Thomas G. Pratt was born in the year 17(i9. At an early day he removed 
from Prince George county to Allegheny egunty. Maryland; he afterwards 
lived in Frederick county, at a point but five miles distant from Harper's 
Ferry. He was an influential man of propeity and gave his son, John W., a 

libei'al education, which he readily 
acquired, and he was admitted to the 
bar in the state of Maryland, where 
lie doubt less would have risen to dis- 
tinction in hischoosen profession and 
remained a practitioner in his native 
state, had he not contracted a severe 
ciild in 1823, wti^n a hid of seventeen 
\e;ns. \\ Idle sutfering with an attiick 
iif iii(-;isles. The. residt of this cold 
Irfl hiiu a victim of consumption, 
lie began I he practice of his profes- 
sion and soon foiuid himself famous as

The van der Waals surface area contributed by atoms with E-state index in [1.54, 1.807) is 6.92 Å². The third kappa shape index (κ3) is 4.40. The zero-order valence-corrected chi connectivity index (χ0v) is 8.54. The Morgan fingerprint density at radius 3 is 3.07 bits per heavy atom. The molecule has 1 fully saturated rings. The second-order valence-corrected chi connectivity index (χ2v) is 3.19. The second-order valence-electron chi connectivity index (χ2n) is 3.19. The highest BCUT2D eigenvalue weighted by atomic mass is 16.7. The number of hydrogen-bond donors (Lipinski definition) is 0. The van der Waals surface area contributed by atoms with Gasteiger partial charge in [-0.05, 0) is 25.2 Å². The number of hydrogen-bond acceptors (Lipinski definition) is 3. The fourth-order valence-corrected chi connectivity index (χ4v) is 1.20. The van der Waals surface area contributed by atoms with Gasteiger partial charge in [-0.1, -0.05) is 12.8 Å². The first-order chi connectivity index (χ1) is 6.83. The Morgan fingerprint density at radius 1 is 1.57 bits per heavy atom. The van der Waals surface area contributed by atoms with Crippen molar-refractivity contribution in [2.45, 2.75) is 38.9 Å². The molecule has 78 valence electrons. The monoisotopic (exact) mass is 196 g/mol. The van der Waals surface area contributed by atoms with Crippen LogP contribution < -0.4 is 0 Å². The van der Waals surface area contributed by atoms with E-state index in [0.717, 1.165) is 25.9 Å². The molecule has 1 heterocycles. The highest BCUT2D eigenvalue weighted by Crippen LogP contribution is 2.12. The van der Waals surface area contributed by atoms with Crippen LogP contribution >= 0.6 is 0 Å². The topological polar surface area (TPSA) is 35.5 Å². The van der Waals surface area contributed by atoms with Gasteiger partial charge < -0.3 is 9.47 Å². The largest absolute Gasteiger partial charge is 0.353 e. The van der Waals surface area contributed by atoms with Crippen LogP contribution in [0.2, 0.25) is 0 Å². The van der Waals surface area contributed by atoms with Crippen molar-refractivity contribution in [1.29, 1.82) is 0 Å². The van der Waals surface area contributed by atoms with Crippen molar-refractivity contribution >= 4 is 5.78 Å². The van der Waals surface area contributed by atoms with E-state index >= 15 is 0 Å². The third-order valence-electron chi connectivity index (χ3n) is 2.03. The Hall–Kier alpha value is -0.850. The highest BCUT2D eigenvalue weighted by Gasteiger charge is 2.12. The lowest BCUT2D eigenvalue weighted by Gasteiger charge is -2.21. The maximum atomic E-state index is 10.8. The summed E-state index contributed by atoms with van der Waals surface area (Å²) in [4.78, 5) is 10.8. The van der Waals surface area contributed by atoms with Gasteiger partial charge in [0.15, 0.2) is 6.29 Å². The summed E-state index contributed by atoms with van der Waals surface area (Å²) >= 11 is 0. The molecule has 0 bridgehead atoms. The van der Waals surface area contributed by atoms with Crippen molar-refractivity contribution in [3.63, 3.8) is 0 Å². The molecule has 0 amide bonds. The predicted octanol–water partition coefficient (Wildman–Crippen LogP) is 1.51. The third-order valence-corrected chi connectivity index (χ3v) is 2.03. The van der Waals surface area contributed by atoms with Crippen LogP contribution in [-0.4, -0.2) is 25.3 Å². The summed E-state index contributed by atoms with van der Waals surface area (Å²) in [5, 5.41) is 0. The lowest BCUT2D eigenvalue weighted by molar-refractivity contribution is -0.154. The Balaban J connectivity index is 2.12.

;i public speaker and made numerous 
.Mldresses on various subjects to large 
;iiid ^nlelligeiit audiences. 

Hoping that a change of climate 
would iinest the progress of the ter- 
liljle disease that had fastened itself 
up(^n him, he removed to Florida, and, 
after a thorough trial of that climate, 
finding the change had been of no 
The fame of the Illinois coinitry had 
tt in the year 1835, when 29 years 
a man named Case, making the 
journey on horseback, in search of a climate which would help him in his 
battle for life and health. The travellers were attracted to Beardstown, then 
a point of prospective importance, from its position upon the Illinois river. 


benefit, he returned to tiis native state 
reached all sections of the east, and .Mr. Pi 
of age, came to this state, in company wit 

- 222 ~ 

before the day of the steam roads of iron. He purchased 40 acres of land in 
S3C. 14 and 23, T. 17, R. 11, of Loudon Case, on July 10, 1835, which was located 
about one mile distant from the farm of John Savage, who was then a leading 
citizen of Morgan county, in whose family he became a boarder and on the 
26th day of N^overaber, 1836, he was married to Emily, the oldest child of John 
Savage, by Rev Benjamin Cauby, a minister of the Cumberland Presbyterian